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DepthHoar

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  1. Like
    DepthHoar got a reaction from Bigdipper in Will this stop the brake judder?   
    The front (upper & lower) control arms on my 530d need changing at circa 60k miles. I'm on 138k miles now and about to fit the 3rd set, which will be Lemforder.

    I'm pretty sure this judder/shimmy issue works as follows.

    The bush on the 'bent' front control arm is sometimes referred to as the 'brake reaction bush' and when the bush is new it absorbs a lot of the energy/vibration generated under braking but without transmitting it into the body as judder. Thing is, if the brake discs/pads/wheel bearings are worn or distorted enough to produce excessive run-out, a worn or degraded brake reaction bush will be incapable of absorbing the energy/judder so it gets transmitted to the body instead. Changing the discs/pads/hubs will make the run-out/vibration disappear in the short term, only for it to return as the newly fitted parts start to wear and exhibit some run-out.

    Typical owner experience might go something like this:-

    (The E39 is, say, at 110k miles with new front control arms fitted at 65k miles, new brake discs & pads @ 90k miles).

    1. Owner experiences judder when braking at motorway speeds, especially when the brakes are hot and the car fully loaded.
    Excessive run-out from worn brakes overloads the capacity of the worn brake reaction bushes to absorb vibration = judder.

    2. Owner changes brake discs/pads and judder disappears or is reduced. Brake reaction bushes 'look fine on the car' when inspected by the owner & several mechanics.
    New brake discs exhibit less or nil run-out. Car runs and brakes smoothly without judder since the old/worn brake reaction bushes are unstressed.

    3. Judder returns a few hundred or 1000 miles later especially when brakes are hot etc..
    Brake discs starting to show run-out with just a little wear & heat, enough to overload the capacity of the old brake reaction bushes to damp the judder.

    4. Owner is convinced the new discs are warped & several mechanics agree 'the new discs must be warped' so owner fits another set of new ones.
    Judder returns again just a few hundred miles later & judder is slightly worse since the brake reaction bushes continue to age/wear and now have even lower tolerance to run-out produced by the discs.

    5. Owner finally replaces brake reaction bushes. Judder finally disappears.
    Car now has newish pads/discs = little run-out, which the new brake reaction bushes absorb with ease.

    Or,

    5. Owner finally replaces brake reaction bushes, but not the complete arm. Judder is a little better but still present.
    Newish pads/discs = little run-out which the new bushes cope with, but the ball joint on the other end of the arm is worn and is transmitting some energy as judder.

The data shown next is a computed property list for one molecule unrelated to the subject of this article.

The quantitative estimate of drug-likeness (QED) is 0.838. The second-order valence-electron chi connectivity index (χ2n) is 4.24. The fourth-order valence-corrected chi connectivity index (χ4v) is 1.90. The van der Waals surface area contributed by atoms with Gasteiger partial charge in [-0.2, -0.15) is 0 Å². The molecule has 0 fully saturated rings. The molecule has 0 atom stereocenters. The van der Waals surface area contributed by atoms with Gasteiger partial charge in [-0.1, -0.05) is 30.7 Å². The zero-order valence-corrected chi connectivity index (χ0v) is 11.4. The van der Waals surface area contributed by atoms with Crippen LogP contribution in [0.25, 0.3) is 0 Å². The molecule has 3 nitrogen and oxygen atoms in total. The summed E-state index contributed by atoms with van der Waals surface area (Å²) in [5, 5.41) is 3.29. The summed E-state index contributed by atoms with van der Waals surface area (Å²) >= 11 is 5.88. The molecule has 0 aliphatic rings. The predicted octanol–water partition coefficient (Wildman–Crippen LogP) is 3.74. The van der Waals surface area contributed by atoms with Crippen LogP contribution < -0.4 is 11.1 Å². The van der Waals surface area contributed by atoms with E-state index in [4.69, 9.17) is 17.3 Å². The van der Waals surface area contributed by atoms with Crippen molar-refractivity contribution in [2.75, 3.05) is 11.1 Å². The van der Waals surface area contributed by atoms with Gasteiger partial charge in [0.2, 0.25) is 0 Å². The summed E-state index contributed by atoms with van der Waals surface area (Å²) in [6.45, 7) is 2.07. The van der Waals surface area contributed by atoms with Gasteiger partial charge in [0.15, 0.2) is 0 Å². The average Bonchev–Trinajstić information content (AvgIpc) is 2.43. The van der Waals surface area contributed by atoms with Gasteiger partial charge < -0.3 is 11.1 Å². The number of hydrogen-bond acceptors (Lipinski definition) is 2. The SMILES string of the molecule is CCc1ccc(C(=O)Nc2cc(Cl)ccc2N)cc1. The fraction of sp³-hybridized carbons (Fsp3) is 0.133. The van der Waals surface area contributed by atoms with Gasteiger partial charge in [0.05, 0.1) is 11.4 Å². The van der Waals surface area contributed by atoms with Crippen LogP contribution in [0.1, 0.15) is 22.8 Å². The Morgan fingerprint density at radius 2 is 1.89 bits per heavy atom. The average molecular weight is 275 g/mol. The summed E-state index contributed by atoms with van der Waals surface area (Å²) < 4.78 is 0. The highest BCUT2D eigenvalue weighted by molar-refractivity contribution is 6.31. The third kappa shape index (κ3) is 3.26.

6. Owner fits new arm (which comes fitted with new bush and ball joint). Judder disappears completely and 'permanently'.

    A few other things to add to the mix to make the diagnosis of shimmy/judder more difficult:

    * The are 10 ball joints in total on the front suspension & steering which can all wear. The E39 has a sophisticated multi-link suspension with relatively low wear tolerances before NVH becomes an issue.
    * There's another arm (the straight one) with a bush that can wear, though this tends to give less trouble than the brake reaction bush.
    * Wheel bearings/hubs can also wear and produce similar symptoms.
    * Issues of 'pad transfer' can affect the brake disc/pad interface and produce judder ("It's your discs, mate. They're warped", is the usual diagnosis on otherwise healthy pads/discs that just need properly bedding in, or re-bedding in. Discs will eventually warp when they are beyond their wear limits, cannot dissipate heat effectively and run-out becomes excessive). Occasionally, you will be supplied with a crap pair of new brake discs - probably from the cheaper end of the aftermarket.
    * Seized, or partially seized, brake calipers.
    * Worn struts and strut mounts, though this is probably a rarer cause of judder.
    * Poorly balanced wheels and/or buckled rims.
    * Refurbed alloy wheels with new paint or powder coating on the hub/wheel interface.
    * Wheels mounted to poorly cleaned up hubs.
    * Fitting cheap & rubbish aftermarket control arms, "Can't be the control arms creating the judder 'cos I put new YingTingLing ones on the car only 7k miles ago".
     
    A combination of all of the above on a 14 yr old vehicle makes for a major head-scratch when diagnosing judder/shimmy!
  2. Like
    DepthHoar got a reaction from BM Ian in DIY: easiest way to replace headlight adjusters?   
    If you've got fingers like bananas (it's a big club that one...founder member here) then you could try this. It worked for me:
     
    http://forum.bmw5.co.uk/topic/112063-headlights/?p=1208551
  3. Like
    DepthHoar got a reaction from stevecvo in Headlights